Stephen Covey and Emotional Intelligence

By Rich Weissman

July 18, 2012 at 3:42 AM

Stephen Covey has died. The author of the highly successful book, The Seven Habits of Highly Effective People, Covey died this week as the result of a bicycle accident last spring. A prolific author on many topics related to organizational behavior, he was also quite the entrepreneur, selling books, planners, seminars, and materials to support his writing and teaching. A couple of his books were assigned reading in my graduate program and I’ve also used them in my classes as well. I respected his views and process.

But I really didn’t care for them. I am not a fan of a formulaic approach to anything and these days one only has to click on Yahoo to find a list of just about anything: Eight Ways to Rock Hard Abs, Six Steps to a New You, and the pedestrian Ten Ways to Walk Yourself Thin. These may not be real titles but they sure are representative.

I tend to think all situations are different and we need to analyze and approach each situation differently. I am involved in a 45-hour training session for engineers on skills like leadership, conflict resolution, communication, and teambuilding. One popular request that has been built into the curriculum is the topic of emotional intelligence, or, learning how to control your emotions and those of others. This has been a really popular topic and it has taken a larger role in the training.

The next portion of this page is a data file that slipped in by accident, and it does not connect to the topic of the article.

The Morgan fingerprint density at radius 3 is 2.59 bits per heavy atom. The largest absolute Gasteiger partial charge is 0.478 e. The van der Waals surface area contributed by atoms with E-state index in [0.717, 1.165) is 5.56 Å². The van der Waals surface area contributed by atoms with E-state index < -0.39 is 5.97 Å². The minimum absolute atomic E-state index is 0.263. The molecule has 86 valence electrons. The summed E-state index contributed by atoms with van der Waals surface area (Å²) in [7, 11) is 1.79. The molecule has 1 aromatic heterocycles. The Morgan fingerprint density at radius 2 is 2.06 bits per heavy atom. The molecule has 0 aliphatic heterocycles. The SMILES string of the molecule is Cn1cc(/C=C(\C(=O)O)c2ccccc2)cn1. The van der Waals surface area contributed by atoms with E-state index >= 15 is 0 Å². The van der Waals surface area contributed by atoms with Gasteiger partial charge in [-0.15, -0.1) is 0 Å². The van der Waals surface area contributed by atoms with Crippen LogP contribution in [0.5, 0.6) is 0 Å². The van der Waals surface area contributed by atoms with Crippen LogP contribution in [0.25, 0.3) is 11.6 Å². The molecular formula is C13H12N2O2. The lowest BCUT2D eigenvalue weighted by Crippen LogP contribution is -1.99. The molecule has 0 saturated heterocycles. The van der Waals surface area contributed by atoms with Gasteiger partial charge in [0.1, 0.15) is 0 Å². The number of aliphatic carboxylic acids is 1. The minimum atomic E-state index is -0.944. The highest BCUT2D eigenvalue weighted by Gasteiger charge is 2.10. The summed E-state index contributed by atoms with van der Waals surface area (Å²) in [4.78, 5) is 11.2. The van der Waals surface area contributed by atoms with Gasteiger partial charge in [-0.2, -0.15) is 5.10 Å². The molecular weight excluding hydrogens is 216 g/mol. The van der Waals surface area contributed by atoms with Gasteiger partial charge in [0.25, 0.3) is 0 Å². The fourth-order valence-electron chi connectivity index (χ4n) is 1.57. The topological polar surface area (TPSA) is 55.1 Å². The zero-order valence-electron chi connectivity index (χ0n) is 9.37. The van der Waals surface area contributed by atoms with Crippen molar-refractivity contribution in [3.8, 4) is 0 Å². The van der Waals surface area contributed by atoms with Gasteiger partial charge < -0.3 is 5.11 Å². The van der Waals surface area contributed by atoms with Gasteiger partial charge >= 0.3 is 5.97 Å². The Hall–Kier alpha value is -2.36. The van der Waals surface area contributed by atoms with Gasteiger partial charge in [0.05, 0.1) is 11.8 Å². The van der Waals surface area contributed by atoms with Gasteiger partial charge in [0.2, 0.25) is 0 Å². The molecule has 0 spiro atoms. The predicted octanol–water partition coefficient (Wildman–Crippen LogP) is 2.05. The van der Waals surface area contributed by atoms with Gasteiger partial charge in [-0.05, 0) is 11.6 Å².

I will say that Covey added to the overall discussion and gave us opportunities to discuss how organizations behave and how we behave in them. It also gave us a chance to take a personal inventory from time to time and to see how we relate to ourselves and to others…all in all a good thing. Thanks Dr. Covey.

Tags: Professional development Strategic sourcing Procurement Engineering
Category: Blog Post

Rich Weissman


Endicott College Assistant Professor Rich Weissman teaches management courses for the School of Business and the Van Loan Graduate School. He is also the director of corporate education, which includes the Center for Leadership, Endicott’s management development institute. He is vice chair of the planning committee and also serves on the technology committee and the Institution Review Board.  A practitioner turned educator, Weissman has more than 25 years of experience in all facets of procurement and supply chain management. He has held positions with large business units of Fortune 500 companies, medium-sized contract manufacturing companies, small venture-backed Internet startup firms, and third-party procurement, consulting and strategic sourcing firms. 

Rich holds an M.S. in Management from Lesley University and a B.A. in Economics from Rutgers University. He is past president of the Purchasing Management Association of Boston and a recipient of the Harry J. Graham Memorial Award, the highest honor bestowed by the association.

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